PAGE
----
-measure signal
-recheck calibration

To make measurement in the soundfield do what?
-Hold mic at arms length away or use a remote mic to reduce body baffle
-stay away from other reflecting surfaces
-make sure nothing is obstructing the sound from the SLM
-make sure SLM doesn't overload

What are the different type of response characteristics of microphones?
Free field mics(most in europe compensate for their effects in soundfield - held at 0 deg relative to sound source

pressure mics - must be held at 90 deg relative to sound source

random incidence - type used mostly in US

SLMs have ____ response integration times

what are they good for

two (fast and slow)
Slow - (1sec rise time)good for measureing signals that have level fluctuations typically >4dB ie masking signals or ambiant noise
Fast - (.2sec rise time) good for measuring signals having slight or no level fluctuation like puretones.

To check output levels of the speech circuit do what?
Play the 1000 Hz calibration tone on cd through the speech circuit
-adjust the VU meter so that the needle peaks at 0dB
-set the attenuator dial to 70dBHL & measure the output levels

An octave has a range such that...
the highest frequency is twice s high as the lowest frequency in the band

a 1/3 octave is 1.26 times as high as the lowest freqency

If the measurements using the A scale (on SLM) are less than the measurement obtained using the linear scale what can you conclude about the spectral quality of the sound you measured?
measurements in linear scale include all sound levels so broad range of spectral quality
measurements in A scale limit sounds measured to 40 phon contour or sounds between 24dB to 55 dB. Most of the spectral quality would be below 500 Hz
What is missed on an electrical only calibration?
-measurement of signals are below ambient noise levels
-so unless there is a voltage to SPL conversion , the absolute sound level value is unknown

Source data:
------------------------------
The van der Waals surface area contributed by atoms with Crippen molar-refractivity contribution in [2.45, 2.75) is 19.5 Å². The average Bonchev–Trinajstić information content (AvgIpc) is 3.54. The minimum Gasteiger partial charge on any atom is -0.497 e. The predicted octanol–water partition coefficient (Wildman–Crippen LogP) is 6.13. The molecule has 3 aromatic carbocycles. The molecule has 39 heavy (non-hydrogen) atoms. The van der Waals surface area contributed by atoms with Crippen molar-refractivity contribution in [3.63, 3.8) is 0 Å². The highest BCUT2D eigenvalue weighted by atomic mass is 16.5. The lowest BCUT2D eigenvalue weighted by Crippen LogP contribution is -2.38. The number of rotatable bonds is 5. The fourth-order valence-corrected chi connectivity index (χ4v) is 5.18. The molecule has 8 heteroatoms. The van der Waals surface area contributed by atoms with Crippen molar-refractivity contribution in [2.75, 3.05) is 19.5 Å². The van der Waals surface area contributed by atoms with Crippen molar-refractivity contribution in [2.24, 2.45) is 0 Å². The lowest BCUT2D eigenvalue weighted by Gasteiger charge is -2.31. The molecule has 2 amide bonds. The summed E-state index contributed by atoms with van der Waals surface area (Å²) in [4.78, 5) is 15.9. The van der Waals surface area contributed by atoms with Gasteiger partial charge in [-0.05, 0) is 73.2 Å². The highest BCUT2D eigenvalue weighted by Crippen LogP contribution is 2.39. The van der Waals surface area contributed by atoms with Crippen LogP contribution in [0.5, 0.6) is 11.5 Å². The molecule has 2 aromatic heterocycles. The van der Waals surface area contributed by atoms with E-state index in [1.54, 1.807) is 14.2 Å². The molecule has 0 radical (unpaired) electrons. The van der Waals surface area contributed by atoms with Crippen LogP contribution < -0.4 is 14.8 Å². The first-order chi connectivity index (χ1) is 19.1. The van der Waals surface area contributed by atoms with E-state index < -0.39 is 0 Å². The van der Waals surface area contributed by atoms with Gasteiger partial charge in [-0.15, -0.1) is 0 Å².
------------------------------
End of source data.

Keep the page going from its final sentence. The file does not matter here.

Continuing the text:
the usual conversion factor is 1 V = 130 dBSPL

In order to use calibration forms the error must be rounded to?
the nearest 5dB
-If the output of the audiometer is less than the expected value the audiometer = weak therefore the threshold must be shifte by subtracting the correction factor form the measured threshold
-if the output from the audiometer is more than the expected value, the audiometer is considered to be too strong. In this case the threshold is shifted by adding the correction factory to the measured threshold

Why are Impulsive sounds important to measure accurately?
(measured at 35ms)
because while a short duration sound does not sound as loud as a continuous sound, the potential damage is still there
Not only is it important to evaluate the equipment, but it is also important to determine______ _____ ______
the level of noise in the environment
How does cross talk occur?
-occurs between earphones- not good
To test:
-one ear phone is disconnected and a signal is directed to that disconnected earphone. If the signal is heard in the connected earphone then "crosstalk" has occurred.
-attenuator is set to 70dBHL ...this must be corrected!

The closeness of the measurement to the actual value
Being able to make repeated measurements and get the same outcome each time

(a broken thermometer could be precise but not accurate)

the number of waves that pass a certain point in each second
The amount of energy in a sound wave